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Track Your Flight Carbon Footprint Anywhere in the World

MONTREAL, Canada, June 19, 2008 (ENS) – The United Nations International Civil Aviation Organization, ICAO, has unveiled a carbon calculation tool on its website that allows travelers to estimate the carbon footprint for any flight they take. A carbon footprint is a measure of the impact human activities have on the environment in terms of the amount of greenhouse gases produced, measured in units of carbon dioxide.

For instance, one passenger, flying economy class from New York’s John F. Kennedy International airport to Washington, DC, a distance of 212 miles, generates about 0.08 tons of carbon dioxide, the most abundant greenhouse gas responsible for climate change.

By contrast, the same passenger, flying economy class from JFK International airport to Los Angeles, a distance of 2,466 miles, generates about 0.36 tons of carbon dioxide.

Once a traveler knows how much carbon dioxide is produced for a given flight, he or she can purchase offsets, such as funding renewable energy or planting trees.

Prices for offsets vary widely depending on the projects funded from about $4 per metric ton to $99 per metric ton. Compare offset prices at websites such as EcoBusinessLinks.com, which is not affiliated with ICAO.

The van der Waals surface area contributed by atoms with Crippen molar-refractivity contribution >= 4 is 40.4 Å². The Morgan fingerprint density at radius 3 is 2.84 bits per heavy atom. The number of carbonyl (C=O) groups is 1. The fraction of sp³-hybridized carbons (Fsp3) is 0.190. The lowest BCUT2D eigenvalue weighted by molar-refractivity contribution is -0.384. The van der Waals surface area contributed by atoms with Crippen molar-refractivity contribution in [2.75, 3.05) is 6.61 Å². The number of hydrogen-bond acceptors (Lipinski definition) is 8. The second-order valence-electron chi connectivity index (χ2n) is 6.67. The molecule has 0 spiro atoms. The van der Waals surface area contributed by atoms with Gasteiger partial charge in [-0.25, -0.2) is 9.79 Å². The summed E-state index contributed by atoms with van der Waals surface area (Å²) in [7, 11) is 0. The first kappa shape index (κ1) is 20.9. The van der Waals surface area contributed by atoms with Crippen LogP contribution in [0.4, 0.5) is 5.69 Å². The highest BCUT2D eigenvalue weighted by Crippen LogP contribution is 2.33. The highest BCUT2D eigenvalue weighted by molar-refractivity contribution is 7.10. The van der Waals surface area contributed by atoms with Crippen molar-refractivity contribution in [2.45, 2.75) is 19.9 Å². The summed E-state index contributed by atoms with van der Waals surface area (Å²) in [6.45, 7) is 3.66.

Planes line up for take-off from John
F. Kennedy International Airport
in the New York metropolitan
area. (Photo credit unknown)

The carbon calculator uses only publicly available and verifiable information to make its calculations about the amount of carbon dioxide emissions from a flight. It takes into account such variables as aircraft type, route data, passenger load and the amount of cargo.

Roberto Kobeh Gonzalez, president of the ICAO Council, said the calculator should benefit both individuals and organizations and will improve as a tool as more technical and operational information becomes available.

“The carbon calculator responds to the wish of many travellers for a reliable and authoritative method to estimate the carbon footprint of a flight, so they can choose the program best suited to offset the impact of their trips on climate change according to the amount of carbon dioxide they are responsible for,” Kobeh said.

It was introduced Wednesday by the Montreal-based ICAO as part of efforts to support the UN Climate Neutral Initiative, which calls for all parts of the UN system to determine their total carbon emissions.

The new carbon calculator is being backed by the UN World Tourism Organization.

The International Air Transport Association is also recommending the methodology used in the carbon calculator to its member airlines for use in their carbon-offsetting programs, in part to achieve a more consistent approach to estimating the carbon footprint of flights.

Increasing information in the area of carbon, emissions trading and offsets is one of the objectives of ICAO’s first ever “Aviation and Carbon Markets Workshop” that was held yesterday and today in Montreal.

More than 200 participants of the forum met to explore opportunities for a global aviation carbon market.

Carbon markets are designed to combat climate change by putting a price on carbon dioxide and other greenhouse gases. Companies can trade the right to emit these gases through permits, credits, or allowances.

ICAO’s carbon calculator is online, click here [www2.icao.int].

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